4. Purchasing Standards: I have to admit when I started this journey of creating a more diverse collection a few years back, I was very choosy about what I purchased. Dare I say even a bit snobbish. It was easy to be that way because there were so many titles with white characters from which to choose.  If a white character title didn’t receive raving accolades, it was not going into my collection.
    Unfortunately, I applied those same standards when purchasing non-white character titles and I now realize that that mindset created an obstacle towards building a diverse collection. When your choices are so few, you can’t apply the same standards.
    I still follow my acquisitions policy and make sure I am not purchasing poorly-reviewed or problematic titles but I have allowed myself to be okay with purchasing titles that are okay to pretty good. In other words, it is more important to put as many good books as I can into my students’ hands than to make sure that every book is great. Honestly, there are many white-character titles in our collections right now that are just okay according to our librarian standards, yet our students love them.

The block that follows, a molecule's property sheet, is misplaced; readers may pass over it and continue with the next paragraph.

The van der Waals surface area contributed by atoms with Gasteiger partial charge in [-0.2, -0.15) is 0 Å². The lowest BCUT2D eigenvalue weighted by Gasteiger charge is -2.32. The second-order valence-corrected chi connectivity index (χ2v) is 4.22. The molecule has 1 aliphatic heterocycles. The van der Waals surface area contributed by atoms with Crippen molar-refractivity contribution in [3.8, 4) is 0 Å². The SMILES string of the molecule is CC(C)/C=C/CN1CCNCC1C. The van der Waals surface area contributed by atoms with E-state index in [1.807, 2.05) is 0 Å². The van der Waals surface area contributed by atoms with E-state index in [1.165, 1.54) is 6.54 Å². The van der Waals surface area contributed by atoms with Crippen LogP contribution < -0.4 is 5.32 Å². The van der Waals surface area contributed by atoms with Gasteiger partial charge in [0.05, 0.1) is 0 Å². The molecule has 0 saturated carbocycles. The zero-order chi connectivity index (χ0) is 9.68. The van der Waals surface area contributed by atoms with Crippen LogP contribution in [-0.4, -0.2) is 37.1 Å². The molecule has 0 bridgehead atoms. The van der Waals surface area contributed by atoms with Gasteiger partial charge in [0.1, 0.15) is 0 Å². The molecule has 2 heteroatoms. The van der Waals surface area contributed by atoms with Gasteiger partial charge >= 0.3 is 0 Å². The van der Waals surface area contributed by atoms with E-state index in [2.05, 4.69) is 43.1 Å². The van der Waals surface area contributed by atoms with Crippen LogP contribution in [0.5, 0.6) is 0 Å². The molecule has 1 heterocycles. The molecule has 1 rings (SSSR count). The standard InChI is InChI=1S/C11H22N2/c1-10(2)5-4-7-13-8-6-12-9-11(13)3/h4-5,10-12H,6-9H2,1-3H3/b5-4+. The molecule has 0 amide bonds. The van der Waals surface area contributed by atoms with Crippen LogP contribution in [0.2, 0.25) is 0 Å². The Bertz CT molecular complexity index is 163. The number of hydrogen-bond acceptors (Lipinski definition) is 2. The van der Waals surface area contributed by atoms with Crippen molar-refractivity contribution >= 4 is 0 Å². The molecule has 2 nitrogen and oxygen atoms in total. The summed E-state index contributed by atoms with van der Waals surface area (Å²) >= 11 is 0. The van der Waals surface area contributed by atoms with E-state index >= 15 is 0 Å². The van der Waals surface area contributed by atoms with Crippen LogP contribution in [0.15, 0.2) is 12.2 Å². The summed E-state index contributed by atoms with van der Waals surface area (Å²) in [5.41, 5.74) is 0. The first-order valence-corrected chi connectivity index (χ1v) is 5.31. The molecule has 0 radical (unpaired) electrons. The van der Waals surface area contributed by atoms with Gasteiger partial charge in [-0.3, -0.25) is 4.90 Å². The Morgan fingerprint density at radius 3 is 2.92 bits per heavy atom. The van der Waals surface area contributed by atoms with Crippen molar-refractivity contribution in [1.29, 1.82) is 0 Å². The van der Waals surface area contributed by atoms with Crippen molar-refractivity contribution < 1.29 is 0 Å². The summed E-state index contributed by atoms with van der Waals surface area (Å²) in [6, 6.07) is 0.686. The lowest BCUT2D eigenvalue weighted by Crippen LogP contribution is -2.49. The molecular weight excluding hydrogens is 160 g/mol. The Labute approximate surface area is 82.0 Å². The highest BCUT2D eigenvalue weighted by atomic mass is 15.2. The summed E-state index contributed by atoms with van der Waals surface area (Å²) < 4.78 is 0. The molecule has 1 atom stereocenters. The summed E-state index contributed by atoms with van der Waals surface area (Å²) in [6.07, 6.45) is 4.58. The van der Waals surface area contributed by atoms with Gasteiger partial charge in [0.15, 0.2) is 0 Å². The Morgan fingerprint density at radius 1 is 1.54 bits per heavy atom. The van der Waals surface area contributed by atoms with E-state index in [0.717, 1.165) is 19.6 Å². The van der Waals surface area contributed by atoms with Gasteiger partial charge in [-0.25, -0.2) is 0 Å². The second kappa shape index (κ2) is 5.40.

By changing our focus away from the percentage of student population as a measure of a diverse collection to an overall balance of representation, we can build truly diverse collections that have great benefit for every student in our buildings. So the next time our colleagues ask, “How much of my collection should be diverse?,” our answer should be, “All of it.”

Using Tiny Framework Log in